Last five American presidents seen as illegitimate in dangerous trend

Recent American presidents have all faced a crisis of legitimacy in a trend that threatens the health of our democracy.

Credit: MANNY CENETA/AFP via Getty Images
  • After a contentious election, some Americans are questioning the legitimacy of President-elect Joe Biden victory.
  • Legitimacy concerns also plagued the presidencies of Bill Clinton, George W. Bush, Barack Obama, and Donald Trump.
  • The trend of attacking a president's right to rule is growing.
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    U.N. ambassador Nikki Haley suddenly resigns

    Haley, who's at times been both a supporter and critic of the president, reportedly "shocked" White House officials by announcing the end of her two-year tenure as a U.N. ambassador.

    Photo: Mark Wilson via Getty Images
    • Nikki Haley has resigned as U.S. ambassador to the United Nations.
    • Haley didn't offer a clear reason why she's stepping down, but said "it's time."
    • The resignation reportedly came as a surprise to many White House officials, though Trump said she first floated the idea of stepping down about six months ago.
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    What Is More Divisive in America — Politics, Class, or Religion?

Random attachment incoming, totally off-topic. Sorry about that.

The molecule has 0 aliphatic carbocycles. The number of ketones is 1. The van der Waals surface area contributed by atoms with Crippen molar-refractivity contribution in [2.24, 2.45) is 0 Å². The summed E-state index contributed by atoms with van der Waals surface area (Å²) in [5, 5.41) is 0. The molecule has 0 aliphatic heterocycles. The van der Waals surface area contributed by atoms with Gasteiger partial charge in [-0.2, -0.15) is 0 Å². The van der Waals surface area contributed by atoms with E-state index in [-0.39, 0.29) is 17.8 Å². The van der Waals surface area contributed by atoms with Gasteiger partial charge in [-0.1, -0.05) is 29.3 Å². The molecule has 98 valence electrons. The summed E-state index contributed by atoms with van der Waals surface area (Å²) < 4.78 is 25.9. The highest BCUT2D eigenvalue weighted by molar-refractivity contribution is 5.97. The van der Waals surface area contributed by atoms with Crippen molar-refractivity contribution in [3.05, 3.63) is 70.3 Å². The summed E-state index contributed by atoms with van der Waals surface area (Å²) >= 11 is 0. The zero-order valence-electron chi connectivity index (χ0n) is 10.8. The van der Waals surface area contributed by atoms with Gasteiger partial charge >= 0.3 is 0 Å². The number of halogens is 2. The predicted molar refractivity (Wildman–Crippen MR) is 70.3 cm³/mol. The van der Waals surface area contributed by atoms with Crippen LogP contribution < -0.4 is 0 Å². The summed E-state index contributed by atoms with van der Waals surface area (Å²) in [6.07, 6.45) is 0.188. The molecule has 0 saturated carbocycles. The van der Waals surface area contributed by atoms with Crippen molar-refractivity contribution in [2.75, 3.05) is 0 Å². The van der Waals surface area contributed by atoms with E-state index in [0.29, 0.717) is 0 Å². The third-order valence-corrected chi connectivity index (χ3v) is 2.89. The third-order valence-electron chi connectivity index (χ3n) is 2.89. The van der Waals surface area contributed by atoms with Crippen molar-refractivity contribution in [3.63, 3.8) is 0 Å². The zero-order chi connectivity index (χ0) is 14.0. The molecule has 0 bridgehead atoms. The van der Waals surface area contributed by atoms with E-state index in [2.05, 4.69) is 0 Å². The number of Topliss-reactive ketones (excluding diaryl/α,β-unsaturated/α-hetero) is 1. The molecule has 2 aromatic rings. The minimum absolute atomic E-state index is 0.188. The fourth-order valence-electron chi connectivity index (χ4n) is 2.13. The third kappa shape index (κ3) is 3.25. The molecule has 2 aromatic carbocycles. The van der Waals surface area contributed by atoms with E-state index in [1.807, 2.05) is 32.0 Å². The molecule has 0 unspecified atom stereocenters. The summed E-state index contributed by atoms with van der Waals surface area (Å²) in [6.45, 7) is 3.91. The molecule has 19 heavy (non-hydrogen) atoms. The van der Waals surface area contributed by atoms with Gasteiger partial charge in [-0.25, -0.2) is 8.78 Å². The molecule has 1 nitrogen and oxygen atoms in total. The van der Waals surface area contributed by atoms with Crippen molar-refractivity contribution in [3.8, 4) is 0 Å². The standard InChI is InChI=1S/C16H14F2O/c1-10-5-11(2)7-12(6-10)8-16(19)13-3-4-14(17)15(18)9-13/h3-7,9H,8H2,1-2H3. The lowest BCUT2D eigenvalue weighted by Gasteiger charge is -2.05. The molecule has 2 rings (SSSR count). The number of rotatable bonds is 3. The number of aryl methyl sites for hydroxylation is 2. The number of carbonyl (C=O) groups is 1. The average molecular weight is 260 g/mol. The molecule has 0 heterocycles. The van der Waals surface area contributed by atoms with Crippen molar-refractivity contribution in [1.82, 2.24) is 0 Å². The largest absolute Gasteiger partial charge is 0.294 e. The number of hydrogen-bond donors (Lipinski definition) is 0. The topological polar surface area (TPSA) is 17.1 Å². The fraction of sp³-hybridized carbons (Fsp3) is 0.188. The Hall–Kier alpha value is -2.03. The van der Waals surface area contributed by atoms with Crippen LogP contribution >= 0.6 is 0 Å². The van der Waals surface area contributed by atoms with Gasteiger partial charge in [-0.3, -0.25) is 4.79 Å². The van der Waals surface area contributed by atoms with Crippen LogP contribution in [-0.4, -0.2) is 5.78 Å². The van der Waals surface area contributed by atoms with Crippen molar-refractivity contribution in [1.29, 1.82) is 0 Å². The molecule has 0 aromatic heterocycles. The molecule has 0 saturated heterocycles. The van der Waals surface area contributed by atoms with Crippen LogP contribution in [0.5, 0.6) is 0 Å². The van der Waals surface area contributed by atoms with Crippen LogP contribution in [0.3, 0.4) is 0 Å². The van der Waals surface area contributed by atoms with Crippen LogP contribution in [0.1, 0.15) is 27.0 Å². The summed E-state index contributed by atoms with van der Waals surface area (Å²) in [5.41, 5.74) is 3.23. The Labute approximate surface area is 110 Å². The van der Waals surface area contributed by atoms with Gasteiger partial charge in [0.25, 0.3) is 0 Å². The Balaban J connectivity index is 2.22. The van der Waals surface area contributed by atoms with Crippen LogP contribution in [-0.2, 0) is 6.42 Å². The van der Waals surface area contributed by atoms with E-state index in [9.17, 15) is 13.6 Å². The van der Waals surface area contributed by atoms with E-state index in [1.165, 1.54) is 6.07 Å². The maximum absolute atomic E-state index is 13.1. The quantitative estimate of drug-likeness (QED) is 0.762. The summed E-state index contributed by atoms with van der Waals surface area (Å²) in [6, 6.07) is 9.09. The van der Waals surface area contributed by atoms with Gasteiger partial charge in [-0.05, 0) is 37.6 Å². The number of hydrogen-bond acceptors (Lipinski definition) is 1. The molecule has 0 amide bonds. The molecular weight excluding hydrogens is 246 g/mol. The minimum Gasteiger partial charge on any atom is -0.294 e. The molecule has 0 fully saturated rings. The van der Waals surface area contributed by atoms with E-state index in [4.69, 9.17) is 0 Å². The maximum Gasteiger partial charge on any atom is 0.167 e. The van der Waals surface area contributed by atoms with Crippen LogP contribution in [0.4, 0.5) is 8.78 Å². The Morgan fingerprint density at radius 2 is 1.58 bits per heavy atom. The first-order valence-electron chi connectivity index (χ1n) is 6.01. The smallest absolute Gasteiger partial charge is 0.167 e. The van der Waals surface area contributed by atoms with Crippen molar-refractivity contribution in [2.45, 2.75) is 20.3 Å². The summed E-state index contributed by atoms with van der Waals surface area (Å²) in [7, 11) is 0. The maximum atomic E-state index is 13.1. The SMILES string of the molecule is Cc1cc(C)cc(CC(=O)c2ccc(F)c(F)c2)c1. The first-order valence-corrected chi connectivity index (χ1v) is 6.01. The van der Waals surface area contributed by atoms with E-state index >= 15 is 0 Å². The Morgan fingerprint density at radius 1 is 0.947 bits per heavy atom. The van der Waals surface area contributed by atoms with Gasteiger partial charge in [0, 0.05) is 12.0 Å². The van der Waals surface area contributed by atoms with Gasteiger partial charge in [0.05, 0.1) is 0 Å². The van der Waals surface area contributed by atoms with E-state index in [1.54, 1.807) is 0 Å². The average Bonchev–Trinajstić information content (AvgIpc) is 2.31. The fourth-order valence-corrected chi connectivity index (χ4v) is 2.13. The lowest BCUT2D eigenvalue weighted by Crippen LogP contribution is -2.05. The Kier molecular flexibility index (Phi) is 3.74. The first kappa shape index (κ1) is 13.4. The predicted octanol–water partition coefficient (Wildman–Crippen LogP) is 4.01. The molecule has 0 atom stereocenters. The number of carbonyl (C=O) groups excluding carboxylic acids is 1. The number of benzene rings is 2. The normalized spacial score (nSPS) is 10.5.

In 2017, conflict was stronger between red and blue than it was between black and white.

    Wikicommons: Ferguson, MO Riots

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    The Primer on Russia's "Active Measures," Its Information Warfare Strategy

    KGB-era "active measures" are still being used by Russian intelligence agencies today, according to experts.

    Russian President Vladimir Putin salutes officers 18 February, 2004 in Plesetsk, where he came to watch the launch of spacecraft Molnia. (Photo credit: MAXIM MARMUR/AFP

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    What It's Like to Be a Muslim-American Woman in the US Today

    For the last two years the volume has risen on populist voices, culminating in a victory for President Trump. The day after his election, this is how "rude" New Yorkers treated one Muslim-American woman.

    When she was nine years old, Amani Al-Khatahtbeh heard her first racial slur, from the mouth of one of her classmates. It was 2001, and 9/11 had just shocked and shattered the US's sense of safety. "I grew up through the worst forms of bullying, through an extremely low self-esteem, and it was very difficult for me to formulate who I was and what my identity meant to me," she says. So what was it like, 15 years later, being an American-Muslim woman in New York the day after President Trump was elected? Braced for the worst, Al-Khatahtbeh left her home and under the grey mood and matching skies of the day, was surprised by warm smiles and kind gestures from strangers in New York City. Even compliments on her headscarf. They were tiny exchanges that signified to her that there was a common understanding, and that hope was where it always has been — in other people.

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